©AP Photo/Earl Neikirk
Kirk Heldreth, of Heldreth Dairy Farm, watches as Star, his two-faced calf takes a break from feeding on Saturday, Jan. 6, 2007, in Rural Retreat, Va. The calf lost her battle to survive on Friday, Heldreth said.

RURAL RETREAT, Va. - Star, a calf born with two faces in December, has lost her battle to survive. Dairyman Kirk Heldreth said he found the calf's body when he went to the barn Friday morning, and presumes she died from complications related to her deformity.

"She was just laying there like she was sound asleep," he said. "It broke our hearts."

Heldreth didn't expect the calf to live long after her birth Dec. 27, but he and his family grew attached to her as she struggled to live. Despite a malformed mouth with one upper jaw and two lower jaws, Star was able to feed from a bottle.

She had reached 80 pounds, and had seemed in good health in the days before her death, Heldreth said.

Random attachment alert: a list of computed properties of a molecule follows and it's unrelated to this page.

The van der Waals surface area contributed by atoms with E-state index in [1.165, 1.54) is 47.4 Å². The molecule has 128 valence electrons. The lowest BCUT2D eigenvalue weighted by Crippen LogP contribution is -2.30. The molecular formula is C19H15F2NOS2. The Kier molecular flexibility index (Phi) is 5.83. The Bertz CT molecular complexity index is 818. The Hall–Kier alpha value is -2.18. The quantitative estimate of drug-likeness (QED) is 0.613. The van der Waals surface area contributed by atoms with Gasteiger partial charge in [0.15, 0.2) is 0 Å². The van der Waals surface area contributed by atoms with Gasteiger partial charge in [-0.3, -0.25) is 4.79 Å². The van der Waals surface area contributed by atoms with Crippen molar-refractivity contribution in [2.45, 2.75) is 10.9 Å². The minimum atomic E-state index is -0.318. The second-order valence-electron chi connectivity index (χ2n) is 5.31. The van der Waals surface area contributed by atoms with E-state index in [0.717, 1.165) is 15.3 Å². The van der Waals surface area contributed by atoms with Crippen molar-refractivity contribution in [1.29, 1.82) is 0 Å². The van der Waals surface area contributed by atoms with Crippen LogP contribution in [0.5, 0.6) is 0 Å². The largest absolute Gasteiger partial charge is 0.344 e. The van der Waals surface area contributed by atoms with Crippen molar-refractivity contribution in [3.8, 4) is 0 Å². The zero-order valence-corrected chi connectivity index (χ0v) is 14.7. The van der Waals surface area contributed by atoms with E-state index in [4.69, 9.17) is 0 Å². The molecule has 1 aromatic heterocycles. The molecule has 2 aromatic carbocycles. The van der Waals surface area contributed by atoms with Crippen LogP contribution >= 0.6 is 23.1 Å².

The farmer had been accommodating dozens of visitors daily who came to see the calf, prompting him to name her Star.

While he didn't want to put the calf on display while she was alive, Heldreth shipped the body by truck Monday to an upstate New York taxidermist to prepare it for display in one of the Ripley's Believe It or Not museums.

Ripley's will pay for the shipping, but Heldreth said he wasn't asking for any other financial compensation.

"If I had wanted to do that, I would have sold her to the circus a long time ago," he said.

A Ripley's spokesman was not immediately available for comment.